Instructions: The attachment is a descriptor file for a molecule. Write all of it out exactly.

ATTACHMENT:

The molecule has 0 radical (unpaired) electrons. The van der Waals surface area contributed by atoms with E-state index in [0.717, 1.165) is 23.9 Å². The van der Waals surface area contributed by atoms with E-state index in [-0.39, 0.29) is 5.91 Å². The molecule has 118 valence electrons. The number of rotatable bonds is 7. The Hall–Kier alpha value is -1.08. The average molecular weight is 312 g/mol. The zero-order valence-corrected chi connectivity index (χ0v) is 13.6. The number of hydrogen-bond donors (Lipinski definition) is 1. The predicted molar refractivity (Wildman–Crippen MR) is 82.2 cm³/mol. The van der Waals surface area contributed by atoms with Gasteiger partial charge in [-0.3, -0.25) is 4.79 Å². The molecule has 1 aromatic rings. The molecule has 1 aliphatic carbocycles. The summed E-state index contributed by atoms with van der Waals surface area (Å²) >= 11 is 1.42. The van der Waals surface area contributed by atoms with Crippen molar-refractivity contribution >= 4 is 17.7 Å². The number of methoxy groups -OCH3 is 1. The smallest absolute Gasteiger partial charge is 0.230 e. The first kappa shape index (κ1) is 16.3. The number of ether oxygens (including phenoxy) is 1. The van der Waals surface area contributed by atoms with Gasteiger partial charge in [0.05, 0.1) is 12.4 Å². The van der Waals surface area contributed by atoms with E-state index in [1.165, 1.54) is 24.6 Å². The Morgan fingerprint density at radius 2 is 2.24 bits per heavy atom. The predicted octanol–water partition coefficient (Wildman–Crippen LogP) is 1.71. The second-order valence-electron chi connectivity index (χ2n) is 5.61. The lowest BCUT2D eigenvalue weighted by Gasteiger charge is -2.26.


The molecule has 0 radical (unpaired) electrons. The van der Waals surface area contributed by atoms with E-state index in [0.717, 1.165) is 23.9 Å². The van der Waals surface area contributed by atoms with E-state index in [-0.39, 0.29) is 5.91 Å². The molecule has 118 valence electrons. The number of rotatable bonds is 7. The Hall–Kier alpha value is -1.08. The average molecular weight is 312 g/mol. The zero-order valence-corrected chi connectivity index (χ0v) is 13.6. The number of hydrogen-bond donors (Lipinski definition) is 1. The predicted molar refractivity (Wildman–Crippen MR) is 82.2 cm³/mol. The van der Waals surface area contributed by atoms with Gasteiger partial charge in [-0.3, -0.25) is 4.79 Å². The molecule has 1 aromatic rings. The molecule has 1 aliphatic carbocycles. The summed E-state index contributed by atoms with van der Waals surface area (Å²) >= 11 is 1.42. The van der Waals surface area contributed by atoms with Crippen molar-refractivity contribution >= 4 is 17.7 Å². The number of methoxy groups -OCH3 is 1. The smallest absolute Gasteiger partial charge is 0.230 e. The first kappa shape index (κ1) is 16.3. The number of ether oxygens (including phenoxy) is 1. The van der Waals surface area contributed by atoms with Gasteiger partial charge in [0.05, 0.1) is 12.4 Å². The van der Waals surface area contributed by atoms with E-state index in [1.165, 1.54) is 24.6 Å². The Morgan fingerprint density at radius 2 is 2.24 bits per heavy atom. The predicted octanol–water partition coefficient (Wildman–Crippen LogP) is 1.71. The second-order valence-electron chi connectivity index (χ2n) is 5.61. The lowest BCUT2D eigenvalue weighted by Gasteiger charge is -2.26.